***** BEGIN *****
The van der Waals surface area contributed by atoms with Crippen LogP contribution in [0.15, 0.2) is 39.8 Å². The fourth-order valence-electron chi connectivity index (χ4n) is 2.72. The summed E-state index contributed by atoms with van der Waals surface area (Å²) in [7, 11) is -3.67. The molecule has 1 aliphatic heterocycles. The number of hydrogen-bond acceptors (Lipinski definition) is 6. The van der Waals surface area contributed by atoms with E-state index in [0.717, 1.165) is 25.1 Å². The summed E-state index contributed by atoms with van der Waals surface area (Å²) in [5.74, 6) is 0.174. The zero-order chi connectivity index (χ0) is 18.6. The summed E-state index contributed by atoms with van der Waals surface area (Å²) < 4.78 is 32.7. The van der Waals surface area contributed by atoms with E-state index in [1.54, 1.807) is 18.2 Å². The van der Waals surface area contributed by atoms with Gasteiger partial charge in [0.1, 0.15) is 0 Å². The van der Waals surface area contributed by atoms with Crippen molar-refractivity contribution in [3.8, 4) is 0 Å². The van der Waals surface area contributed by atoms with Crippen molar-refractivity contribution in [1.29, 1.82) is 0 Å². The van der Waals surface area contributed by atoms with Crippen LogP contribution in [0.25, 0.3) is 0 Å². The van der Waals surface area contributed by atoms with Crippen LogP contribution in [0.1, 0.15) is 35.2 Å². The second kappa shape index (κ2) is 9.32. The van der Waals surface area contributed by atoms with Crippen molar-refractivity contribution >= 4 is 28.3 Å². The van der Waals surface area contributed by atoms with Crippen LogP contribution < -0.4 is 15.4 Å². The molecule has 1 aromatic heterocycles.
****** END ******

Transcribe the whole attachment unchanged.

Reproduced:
The van der Waals surface area contributed by atoms with Crippen LogP contribution in [0.15, 0.2) is 39.8 Å². The fourth-order valence-electron chi connectivity index (χ4n) is 2.72. The summed E-state index contributed by atoms with van der Waals surface area (Å²) in [7, 11) is -3.67. The molecule has 1 aliphatic heterocycles. The number of hydrogen-bond acceptors (Lipinski definition) is 6. The van der Waals surface area contributed by atoms with E-state index in [0.717, 1.165) is 25.1 Å². The summed E-state index contributed by atoms with van der Waals surface area (Å²) in [5.74, 6) is 0.174. The zero-order chi connectivity index (χ0) is 18.6. The summed E-state index contributed by atoms with van der Waals surface area (Å²) < 4.78 is 32.7. The van der Waals surface area contributed by atoms with E-state index in [1.54, 1.807) is 18.2 Å². The van der Waals surface area contributed by atoms with Gasteiger partial charge in [0.1, 0.15) is 0 Å². The van der Waals surface area contributed by atoms with Crippen molar-refractivity contribution in [3.8, 4) is 0 Å². The van der Waals surface area contributed by atoms with Crippen molar-refractivity contribution in [1.29, 1.82) is 0 Å². The van der Waals surface area contributed by atoms with Crippen LogP contribution in [0.25, 0.3) is 0 Å². The van der Waals surface area contributed by atoms with Crippen LogP contribution in [0.1, 0.15) is 35.2 Å². The second kappa shape index (κ2) is 9.32. The van der Waals surface area contributed by atoms with Crippen molar-refractivity contribution >= 4 is 28.3 Å². The van der Waals surface area contributed by atoms with Crippen LogP contribution < -0.4 is 15.4 Å². The molecule has 1 aromatic heterocycles.